Review by Paul Stathakis | March 22, 2019

Innocence lost

Nona (Sulem Calderon) is a young woman with a face that robs her of her youth. It’s not that she looks old­er than her age but her face seems tired. Beneath her free-spir­it­ed appear­ance is a woman cry­ing out for help. There is sad­ness in her eyes. When she glances into the dis­tance, it’s almost as if she’s look­ing back on all the strug­gles she’s had to endure along the way. And endure she cer­tain­ly has, in all of her soli­tude. She is a mor­ti­cian because that’s the clos­est she can get to real­iz­ing her dream of becom­ing a beau­ti­cian. She is lone­ly. She pre­pares sup­per in her tiny apart­ment only to eat alone with man­nequin heads as com­pa­ny. The mes­sage is clear from the start: this is not a film about over­com­ing hard­ships to find suc­cess and ful­fill­ment. This is a film about sur­vival and about char­ac­ters who con­tin­ue to per­se­vere in a large­ly frag­ile world. When Nona informs her aunt that she’s leav­ing Hon­duras for Amer­i­ca, her aunt issues her a warn­ing in the form of a sto­ry involv­ing a near-death expe­ri­ence. “Be aware,” she tells Nona, “this world is an unfor­giv­ing place.”

The man who inspires Nona to embark on this jour­ney is Hecho (Jesy McK­in­ney), a hand­some and charm­ing drifter. Their plan is to cross through Guatemala and Mex­i­co to enter the Unit­ed States. Nona, des­per­ate for oppor­tu­ni­ty and her moth­er, believes Hecho will bring her there. Direc­tor Michael Pol­ish skill­ful­ly trans­ports view­ers. We nev­er quite know where this jour­ney will lead to. But because we care deeply about Nona, we hope that she will find her way. For a while, it seems as though she might. The far­ther she trav­els from Hon­duras, she con­vinces her­self that the world around her is slow­ly becom­ing bet­ter and gen­tler. Pol­ish focus­es on nature, show­ing us pre­cise­ly what Nona sees: the beau­ty in the trees, in the rays of the sun, in the crisp­ness of the wind, in danc­ing, and in walk­ing with pur­pose. Rid­ing atop a van, Nona holds a scarf in the air to let the wind blow through it. As the wind caress­es her hair, she extends her arms as though she is glid­ing. She feels free in a way she’s per­haps nev­er felt before. But make no mis­take: this film, like the long road its char­ac­ters trav­el, takes many unex­pect­ed turns to ulti­mate­ly arrive at very dark place.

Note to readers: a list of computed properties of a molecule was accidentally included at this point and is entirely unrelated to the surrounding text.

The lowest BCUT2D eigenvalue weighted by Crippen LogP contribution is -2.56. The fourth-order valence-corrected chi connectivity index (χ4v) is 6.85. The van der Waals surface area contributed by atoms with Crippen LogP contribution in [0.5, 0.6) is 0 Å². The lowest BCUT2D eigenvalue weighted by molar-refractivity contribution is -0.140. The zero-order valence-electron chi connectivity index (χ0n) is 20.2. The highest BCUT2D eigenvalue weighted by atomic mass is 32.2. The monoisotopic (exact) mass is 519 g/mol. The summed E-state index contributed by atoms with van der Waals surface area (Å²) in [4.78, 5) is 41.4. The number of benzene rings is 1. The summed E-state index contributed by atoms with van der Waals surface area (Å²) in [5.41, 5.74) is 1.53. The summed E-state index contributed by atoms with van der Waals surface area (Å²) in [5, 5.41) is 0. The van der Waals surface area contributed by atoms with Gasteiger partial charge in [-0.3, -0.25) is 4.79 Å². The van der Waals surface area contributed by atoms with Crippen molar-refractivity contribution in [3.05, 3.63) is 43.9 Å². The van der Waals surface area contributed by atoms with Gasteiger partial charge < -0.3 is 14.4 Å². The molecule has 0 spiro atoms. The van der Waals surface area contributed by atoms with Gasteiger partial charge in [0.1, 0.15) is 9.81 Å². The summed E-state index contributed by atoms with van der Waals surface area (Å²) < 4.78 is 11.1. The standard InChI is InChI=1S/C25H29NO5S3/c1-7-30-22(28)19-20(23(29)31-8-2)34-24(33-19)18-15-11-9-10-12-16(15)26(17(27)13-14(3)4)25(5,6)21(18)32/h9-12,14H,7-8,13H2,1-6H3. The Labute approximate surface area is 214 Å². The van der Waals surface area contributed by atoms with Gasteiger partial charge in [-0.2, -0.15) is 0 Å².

In “Nona”, view­ers are treat­ed to sev­er­al splen­did panora­mas but the expe­di­tion itself does at times feel some­what tedious and unnec­es­sar­i­ly drawn out. The film also has an odd way of roman­ti­ciz­ing death and mis­for­tune. The con­ver­sa­tions that Hecho and Nona have are every bit philo­soph­i­cal as they are mor­bid. In one scene, Nona describes the process of prepar­ing a corpse for view­ing. That she’s able to amuse her­self with her own expla­na­tions reveals how numb she’s become to the notion of death. There are also sev­er­al instances in the film where she con­fess­es that she’s not afraid of death. Though the film has its share of flaws, it is Calderon’s per­for­mance that tru­ly car­ries the sto­ry for­ward. Her smile infus­es us with opti­mism and her tears serve as a painful reminder of the harsh real­i­ty on dis­play here. Calderon has a pow­er­ful face that tells a sto­ry of its own — so pow­er­ful that it right­ful­ly adorns the poster. This is her film in every way.


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